Equestrian Canada (EC) says a review of Mark Laskin’s job was underway when he resigned as technical advisor – jumping, which includes acting as chef d’Equipe for the Canadian show jumping team.
Laskin, a Langley resident, cited a lack of a contract and interference as the reasons for his decision, announced Nov. 9.
In response to a Langley Advance Times query, the EC released an unsigned statement that said the technical advisor position was being reviewed by an outside third party, with Laskin’s cooperation.
“As early as 2020, in planning for the Tokyo Olympics, it was identified by both internal stakeholders and funders of high-performance equestrian sport that there was a need to review the technical advisor roles for Team Canada. In keeping with best practices of the quadrennial cycle, Equestrian Canada (EC) enacted a positional review process to coincide with the Tokyo Olympics. Technical advisor Mark Laskin’s contract was in extension, and he agreed to remain in the role during the process and his input and expertise were sought.”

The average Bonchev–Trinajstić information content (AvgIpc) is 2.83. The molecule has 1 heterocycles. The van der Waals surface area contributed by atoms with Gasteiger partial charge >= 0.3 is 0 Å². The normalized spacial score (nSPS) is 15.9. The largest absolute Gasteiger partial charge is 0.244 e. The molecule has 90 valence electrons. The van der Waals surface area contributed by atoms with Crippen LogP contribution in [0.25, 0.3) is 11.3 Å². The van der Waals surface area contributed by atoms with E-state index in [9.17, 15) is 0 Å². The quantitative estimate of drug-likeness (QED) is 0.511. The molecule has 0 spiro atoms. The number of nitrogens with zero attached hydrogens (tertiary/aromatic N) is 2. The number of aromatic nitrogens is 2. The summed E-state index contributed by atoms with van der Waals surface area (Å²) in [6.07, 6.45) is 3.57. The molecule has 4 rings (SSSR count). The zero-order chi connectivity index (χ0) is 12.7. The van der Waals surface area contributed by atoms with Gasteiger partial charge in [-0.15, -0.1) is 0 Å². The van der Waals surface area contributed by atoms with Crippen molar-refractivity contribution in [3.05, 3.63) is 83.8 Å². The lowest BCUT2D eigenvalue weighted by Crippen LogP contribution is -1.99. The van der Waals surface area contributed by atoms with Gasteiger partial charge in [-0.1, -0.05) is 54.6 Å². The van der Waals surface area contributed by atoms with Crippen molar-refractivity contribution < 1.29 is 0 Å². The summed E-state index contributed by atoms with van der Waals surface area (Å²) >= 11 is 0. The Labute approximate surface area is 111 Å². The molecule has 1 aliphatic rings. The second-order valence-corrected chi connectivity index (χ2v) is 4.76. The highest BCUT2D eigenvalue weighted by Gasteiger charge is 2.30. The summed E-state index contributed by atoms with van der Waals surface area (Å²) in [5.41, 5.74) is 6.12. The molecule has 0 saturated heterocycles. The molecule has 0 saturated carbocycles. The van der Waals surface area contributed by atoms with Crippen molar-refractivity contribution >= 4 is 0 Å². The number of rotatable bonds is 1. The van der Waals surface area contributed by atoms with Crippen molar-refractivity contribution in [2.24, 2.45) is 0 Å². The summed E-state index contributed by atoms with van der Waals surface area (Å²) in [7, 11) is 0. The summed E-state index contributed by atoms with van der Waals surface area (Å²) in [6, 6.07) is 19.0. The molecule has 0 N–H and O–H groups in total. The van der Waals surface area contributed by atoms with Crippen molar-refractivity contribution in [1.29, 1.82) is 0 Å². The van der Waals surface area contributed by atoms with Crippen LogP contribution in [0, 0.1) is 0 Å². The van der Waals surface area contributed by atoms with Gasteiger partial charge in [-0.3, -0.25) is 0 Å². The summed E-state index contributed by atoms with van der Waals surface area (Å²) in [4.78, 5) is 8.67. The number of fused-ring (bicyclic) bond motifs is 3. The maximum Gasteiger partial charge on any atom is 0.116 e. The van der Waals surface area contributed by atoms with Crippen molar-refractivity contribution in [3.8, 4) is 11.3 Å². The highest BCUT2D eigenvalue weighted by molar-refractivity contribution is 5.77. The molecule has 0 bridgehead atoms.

EC said the review of the position gathered input from stakeholders, including jumping discipline experts, high performance committee members, national team athletes, owners, and Laskin.
“Mr. Laskin resigned from his position prior to the publication of the leadership review post-Tokyo, the completion of the job description, and the move into the hiring process. We wish him all the best in his future pursuits.”
The EC statement did not directly address Laskin’s allegations of interference by Equestrian Canada leaders who, he said, lack understanding of the sport.
Laskin said he had been pressured as to which athletes were selected for Nations’ Cup team competitions.
“The leaders at our national federation need to have understanding and experience with our sport,” stated Laskin. “Unfortunately, Equestrian Canada has had many people in leadership positions that have no background in the equestrian field.”
Laskin was supported by the EC High Performance Committee – Jumping, a volunteer committee that he chairs, comprised of Gail Greenough, Mike Lawrence, Beth Underhill, and Marni von Schalburg.
“The high performance committee – jumping is 100 per cent unanimous in its support of Mark’s decision and the rationale behind his resignation,” said Lawrence. “We share Mark’s frustration at the lack of communication and consultation with our committee.”
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